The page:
Majority of Lebanese Endorse Maritime Deal with Israel—But Not Personal Contacts
A different distinction emerges, surprisingly, in Lebanon, where the November 2022 survey series asked both about contacts with Israelis and about Lebanon’s own new maritime boundary accord with the neighboring Jewish state. The overwhelming majority of Lebanese—whether Shia, Sunnis, Christians, or Druze—say they reject contacts with Israelis, which are outlawed and indeed prosecuted by their government. Yet the majority overall (61%) also voiced a favorable view of the maritime deal with Israel. That proportion of support for the deal is much higher than in any of the other three Arab countries polled in this November 2022 wave.
Just Ten Percent in Egypt or Jordan Approve Israeli Contacts, Despite Decades of Formal Peace
In these latest polls, Egypt also stands out strongly from its Gulf Arab cousins in terms of popular rejection of contacts with Israelis. Even after 45 years of official peace with Israel, a mere 10% of Egyptians today say that “people who want to have business or sports contacts with Israelis should be allowed to do so.” That percentage has barely budged since the question was first posed in July 2020, whatever the state of the Israeli-Palestinian peace process or any other discernible variable.
This attitude is most likely both cause and consequence of Egyptian government policy during most of those long decades. That policy can best be described as follows: secret security cooperation with Israel—alongside ferociously negative, state-guided media coverage and commentary on almost everything Israeli, plus intense harassment of most Egyptians, except for a few government-approved economic managers, who engage personally with any Israelis.
In this respect, Jordan follows closely in Egypt’s footsteps. Jordan signed a peace treaty with Israel in 1994, and the two countries have worked closely together ever since on border security and even on certain issues related to the Temple Mount/al-Haram al-Sharif, and lately also on energy and water projects. Nevertheless, the percentage of Jordanian citizens in every recent survey who say they accept contacts with Israelis also hovers consistently at the strikingly low level of approximately 10%. Jordanian officials sometimes privately acknowledge that this dichotomy presents a problem, although there is little evidence that they intend to correct it.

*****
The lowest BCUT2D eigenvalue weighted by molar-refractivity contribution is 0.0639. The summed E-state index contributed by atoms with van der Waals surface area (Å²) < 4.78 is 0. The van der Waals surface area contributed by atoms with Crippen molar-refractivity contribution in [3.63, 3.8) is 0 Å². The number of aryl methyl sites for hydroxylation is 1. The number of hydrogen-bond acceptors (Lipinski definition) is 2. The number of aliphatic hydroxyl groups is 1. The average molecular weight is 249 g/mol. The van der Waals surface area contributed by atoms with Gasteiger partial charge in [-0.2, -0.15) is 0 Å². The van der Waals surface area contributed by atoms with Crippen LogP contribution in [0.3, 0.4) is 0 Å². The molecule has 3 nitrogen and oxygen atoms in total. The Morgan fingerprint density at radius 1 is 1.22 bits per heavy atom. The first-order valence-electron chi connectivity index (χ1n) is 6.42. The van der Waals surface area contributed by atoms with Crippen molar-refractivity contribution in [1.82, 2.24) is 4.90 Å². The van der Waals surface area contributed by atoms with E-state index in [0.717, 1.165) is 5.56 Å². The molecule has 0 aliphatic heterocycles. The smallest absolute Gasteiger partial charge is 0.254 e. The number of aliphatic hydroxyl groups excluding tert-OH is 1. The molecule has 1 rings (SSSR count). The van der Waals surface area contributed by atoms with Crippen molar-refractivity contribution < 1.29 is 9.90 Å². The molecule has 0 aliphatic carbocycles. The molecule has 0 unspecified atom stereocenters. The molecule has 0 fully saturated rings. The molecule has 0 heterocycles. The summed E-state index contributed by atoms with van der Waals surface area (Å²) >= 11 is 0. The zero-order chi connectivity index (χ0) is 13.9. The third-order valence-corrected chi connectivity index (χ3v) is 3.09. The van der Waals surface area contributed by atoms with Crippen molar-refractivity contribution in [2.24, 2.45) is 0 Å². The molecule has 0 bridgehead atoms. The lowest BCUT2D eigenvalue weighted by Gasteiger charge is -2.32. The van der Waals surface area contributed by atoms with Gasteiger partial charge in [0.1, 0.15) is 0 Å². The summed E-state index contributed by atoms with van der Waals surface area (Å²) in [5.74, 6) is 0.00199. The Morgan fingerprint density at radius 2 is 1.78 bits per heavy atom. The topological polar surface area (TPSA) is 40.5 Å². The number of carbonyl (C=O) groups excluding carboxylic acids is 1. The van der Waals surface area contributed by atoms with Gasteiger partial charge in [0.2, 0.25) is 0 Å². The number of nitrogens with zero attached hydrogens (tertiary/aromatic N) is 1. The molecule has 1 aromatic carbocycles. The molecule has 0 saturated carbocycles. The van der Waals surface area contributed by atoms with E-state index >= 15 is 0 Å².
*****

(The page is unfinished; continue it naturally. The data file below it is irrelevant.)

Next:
This analysis is based on face-to-face surveys conducted among representative samples of around 1,000 citizens in each country, selected according to standard geographical probability procedures. In the 2022 West Bank/Gaza/East Jerusalem poll, the sample size was 1,315 Palestinian adults (age 18+) residing in the three territories. The surveys were conducted by highly experienced, technically qualified, and entirely apolitical regional commercial survey research companies. Strict quality controls, health safety protocols, and assurances of confidentiality are provided throughout the fieldwork.
The author has personally organized and supervised the conduct of these surveys, without ever in any way interfering in the sampling, interviewing, or other aspects of the research. The statistical margin of error for samples of this size and nature is approximately 3 percentage points. Additional details, including full questionnaires, results, demographic distributions, and other pertinent information, are readily available on our interactive polling platform.